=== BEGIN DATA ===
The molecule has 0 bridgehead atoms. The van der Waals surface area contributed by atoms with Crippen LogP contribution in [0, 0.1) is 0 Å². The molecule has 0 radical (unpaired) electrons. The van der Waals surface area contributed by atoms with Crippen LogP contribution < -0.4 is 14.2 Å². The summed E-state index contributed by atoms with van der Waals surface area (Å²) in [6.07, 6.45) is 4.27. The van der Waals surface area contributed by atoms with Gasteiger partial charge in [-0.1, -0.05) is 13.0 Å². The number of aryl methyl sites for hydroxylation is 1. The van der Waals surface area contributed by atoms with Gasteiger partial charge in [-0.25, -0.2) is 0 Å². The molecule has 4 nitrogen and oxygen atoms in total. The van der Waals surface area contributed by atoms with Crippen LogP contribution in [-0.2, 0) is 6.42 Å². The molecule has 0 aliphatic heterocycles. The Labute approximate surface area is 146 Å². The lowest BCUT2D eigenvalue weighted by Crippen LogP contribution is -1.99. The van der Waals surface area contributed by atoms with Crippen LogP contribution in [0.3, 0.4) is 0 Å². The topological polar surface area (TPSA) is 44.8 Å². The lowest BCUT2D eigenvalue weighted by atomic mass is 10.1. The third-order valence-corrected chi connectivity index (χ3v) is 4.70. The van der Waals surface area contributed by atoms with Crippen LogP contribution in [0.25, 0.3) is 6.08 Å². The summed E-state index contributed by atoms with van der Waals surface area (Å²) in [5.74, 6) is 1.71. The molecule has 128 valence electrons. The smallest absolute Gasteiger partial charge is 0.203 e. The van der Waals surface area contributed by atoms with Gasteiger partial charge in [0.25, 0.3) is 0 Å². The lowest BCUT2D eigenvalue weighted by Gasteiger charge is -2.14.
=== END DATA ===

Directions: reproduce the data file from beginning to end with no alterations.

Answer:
The molecule has 0 bridgehead atoms. The van der Waals surface area contributed by atoms with Crippen LogP contribution in [0, 0.1) is 0 Å². The molecule has 0 radical (unpaired) electrons. The van der Waals surface area contributed by atoms with Crippen LogP contribution < -0.4 is 14.2 Å². The summed E-state index contributed by atoms with van der Waals surface area (Å²) in [6.07, 6.45) is 4.27. The van der Waals surface area contributed by atoms with Gasteiger partial charge in [-0.1, -0.05) is 13.0 Å². The number of aryl methyl sites for hydroxylation is 1. The van der Waals surface area contributed by atoms with Gasteiger partial charge in [-0.25, -0.2) is 0 Å². The molecule has 4 nitrogen and oxygen atoms in total. The van der Waals surface area contributed by atoms with Crippen LogP contribution in [-0.2, 0) is 6.42 Å². The molecule has 0 aliphatic heterocycles. The Labute approximate surface area is 146 Å². The lowest BCUT2D eigenvalue weighted by Crippen LogP contribution is -1.99. The van der Waals surface area contributed by atoms with Crippen LogP contribution in [0.3, 0.4) is 0 Å². The topological polar surface area (TPSA) is 44.8 Å². The lowest BCUT2D eigenvalue weighted by atomic mass is 10.1. The third-order valence-corrected chi connectivity index (χ3v) is 4.70. The van der Waals surface area contributed by atoms with Crippen LogP contribution in [0.25, 0.3) is 6.08 Å². The summed E-state index contributed by atoms with van der Waals surface area (Å²) in [5.74, 6) is 1.71. The molecule has 128 valence electrons. The smallest absolute Gasteiger partial charge is 0.203 e. The van der Waals surface area contributed by atoms with Gasteiger partial charge in [0.25, 0.3) is 0 Å². The lowest BCUT2D eigenvalue weighted by Gasteiger charge is -2.14.